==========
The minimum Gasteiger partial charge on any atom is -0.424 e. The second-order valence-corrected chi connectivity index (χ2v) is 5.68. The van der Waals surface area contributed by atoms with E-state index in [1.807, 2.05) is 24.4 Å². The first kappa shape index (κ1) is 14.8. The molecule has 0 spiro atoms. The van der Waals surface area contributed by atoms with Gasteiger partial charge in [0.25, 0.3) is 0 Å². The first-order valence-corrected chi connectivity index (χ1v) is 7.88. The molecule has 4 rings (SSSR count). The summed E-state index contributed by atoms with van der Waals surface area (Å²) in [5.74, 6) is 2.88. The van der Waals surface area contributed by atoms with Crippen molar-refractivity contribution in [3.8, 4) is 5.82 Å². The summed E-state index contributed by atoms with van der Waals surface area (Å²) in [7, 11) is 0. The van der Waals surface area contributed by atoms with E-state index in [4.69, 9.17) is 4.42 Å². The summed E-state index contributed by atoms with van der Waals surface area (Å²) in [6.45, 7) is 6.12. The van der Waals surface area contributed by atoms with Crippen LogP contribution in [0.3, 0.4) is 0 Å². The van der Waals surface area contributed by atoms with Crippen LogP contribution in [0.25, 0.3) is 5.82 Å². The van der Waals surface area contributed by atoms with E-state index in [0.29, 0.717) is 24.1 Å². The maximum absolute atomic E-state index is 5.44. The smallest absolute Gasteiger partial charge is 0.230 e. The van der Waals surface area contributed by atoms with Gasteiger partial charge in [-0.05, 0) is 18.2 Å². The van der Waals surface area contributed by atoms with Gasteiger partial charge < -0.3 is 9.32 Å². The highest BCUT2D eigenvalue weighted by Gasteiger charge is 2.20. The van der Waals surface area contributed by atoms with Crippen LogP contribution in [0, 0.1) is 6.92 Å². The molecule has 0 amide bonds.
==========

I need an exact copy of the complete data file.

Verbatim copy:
The minimum Gasteiger partial charge on any atom is -0.424 e. The second-order valence-corrected chi connectivity index (χ2v) is 5.68. The van der Waals surface area contributed by atoms with E-state index in [1.807, 2.05) is 24.4 Å². The first kappa shape index (κ1) is 14.8. The molecule has 0 spiro atoms. The van der Waals surface area contributed by atoms with Gasteiger partial charge in [0.25, 0.3) is 0 Å². The first-order valence-corrected chi connectivity index (χ1v) is 7.88. The molecule has 4 rings (SSSR count). The summed E-state index contributed by atoms with van der Waals surface area (Å²) in [5.74, 6) is 2.88. The van der Waals surface area contributed by atoms with Crippen molar-refractivity contribution in [3.8, 4) is 5.82 Å². The summed E-state index contributed by atoms with van der Waals surface area (Å²) in [7, 11) is 0. The van der Waals surface area contributed by atoms with E-state index in [4.69, 9.17) is 4.42 Å². The summed E-state index contributed by atoms with van der Waals surface area (Å²) in [6.45, 7) is 6.12. The van der Waals surface area contributed by atoms with Crippen LogP contribution in [0.3, 0.4) is 0 Å². The van der Waals surface area contributed by atoms with Crippen LogP contribution in [0.25, 0.3) is 5.82 Å². The van der Waals surface area contributed by atoms with E-state index in [0.29, 0.717) is 24.1 Å². The maximum absolute atomic E-state index is 5.44. The smallest absolute Gasteiger partial charge is 0.230 e. The van der Waals surface area contributed by atoms with Gasteiger partial charge in [-0.05, 0) is 18.2 Å². The van der Waals surface area contributed by atoms with Gasteiger partial charge < -0.3 is 9.32 Å². The highest BCUT2D eigenvalue weighted by Gasteiger charge is 2.20. The van der Waals surface area contributed by atoms with Crippen LogP contribution in [0, 0.1) is 6.92 Å². The molecule has 0 amide bonds.